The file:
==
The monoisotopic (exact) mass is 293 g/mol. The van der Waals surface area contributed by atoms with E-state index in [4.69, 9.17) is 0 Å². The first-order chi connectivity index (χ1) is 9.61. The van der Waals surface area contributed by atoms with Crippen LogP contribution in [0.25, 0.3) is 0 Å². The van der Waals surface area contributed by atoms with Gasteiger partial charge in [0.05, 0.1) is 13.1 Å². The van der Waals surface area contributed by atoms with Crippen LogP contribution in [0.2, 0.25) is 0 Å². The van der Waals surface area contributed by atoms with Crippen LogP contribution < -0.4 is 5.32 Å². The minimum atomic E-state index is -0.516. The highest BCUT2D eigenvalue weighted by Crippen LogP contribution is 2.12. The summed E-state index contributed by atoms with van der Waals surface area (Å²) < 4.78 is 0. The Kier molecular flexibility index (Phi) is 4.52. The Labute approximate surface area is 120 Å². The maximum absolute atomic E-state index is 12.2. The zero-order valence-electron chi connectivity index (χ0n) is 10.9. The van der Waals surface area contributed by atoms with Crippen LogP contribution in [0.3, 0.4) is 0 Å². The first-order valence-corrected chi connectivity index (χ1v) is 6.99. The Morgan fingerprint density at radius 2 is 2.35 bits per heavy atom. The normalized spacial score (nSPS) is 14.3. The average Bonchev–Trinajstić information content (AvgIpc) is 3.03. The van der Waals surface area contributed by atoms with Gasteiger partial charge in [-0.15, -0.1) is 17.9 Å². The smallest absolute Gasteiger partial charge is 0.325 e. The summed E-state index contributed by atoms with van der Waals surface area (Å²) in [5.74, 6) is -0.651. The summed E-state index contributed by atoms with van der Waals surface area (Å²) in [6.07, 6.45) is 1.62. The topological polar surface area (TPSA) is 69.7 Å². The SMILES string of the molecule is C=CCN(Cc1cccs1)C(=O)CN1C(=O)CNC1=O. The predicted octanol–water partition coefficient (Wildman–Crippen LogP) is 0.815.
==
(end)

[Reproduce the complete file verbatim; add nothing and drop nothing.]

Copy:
The monoisotopic (exact) mass is 293 g/mol. The van der Waals surface area contributed by atoms with E-state index in [4.69, 9.17) is 0 Å². The first-order chi connectivity index (χ1) is 9.61. The van der Waals surface area contributed by atoms with Crippen LogP contribution in [0.25, 0.3) is 0 Å². The van der Waals surface area contributed by atoms with Gasteiger partial charge in [0.05, 0.1) is 13.1 Å². The van der Waals surface area contributed by atoms with Crippen LogP contribution in [0.2, 0.25) is 0 Å². The van der Waals surface area contributed by atoms with Crippen LogP contribution < -0.4 is 5.32 Å². The minimum atomic E-state index is -0.516. The highest BCUT2D eigenvalue weighted by Crippen LogP contribution is 2.12. The summed E-state index contributed by atoms with van der Waals surface area (Å²) < 4.78 is 0. The Kier molecular flexibility index (Phi) is 4.52. The Labute approximate surface area is 120 Å². The maximum absolute atomic E-state index is 12.2. The zero-order valence-electron chi connectivity index (χ0n) is 10.9. The van der Waals surface area contributed by atoms with Crippen LogP contribution in [0.3, 0.4) is 0 Å². The first-order valence-corrected chi connectivity index (χ1v) is 6.99. The Morgan fingerprint density at radius 2 is 2.35 bits per heavy atom. The normalized spacial score (nSPS) is 14.3. The average Bonchev–Trinajstić information content (AvgIpc) is 3.03. The van der Waals surface area contributed by atoms with Gasteiger partial charge in [-0.15, -0.1) is 17.9 Å². The smallest absolute Gasteiger partial charge is 0.325 e. The summed E-state index contributed by atoms with van der Waals surface area (Å²) in [5.74, 6) is -0.651. The summed E-state index contributed by atoms with van der Waals surface area (Å²) in [6.07, 6.45) is 1.62. The topological polar surface area (TPSA) is 69.7 Å². The SMILES string of the molecule is C=CCN(Cc1cccs1)C(=O)CN1C(=O)CNC1=O. The predicted octanol–water partition coefficient (Wildman–Crippen LogP) is 0.815.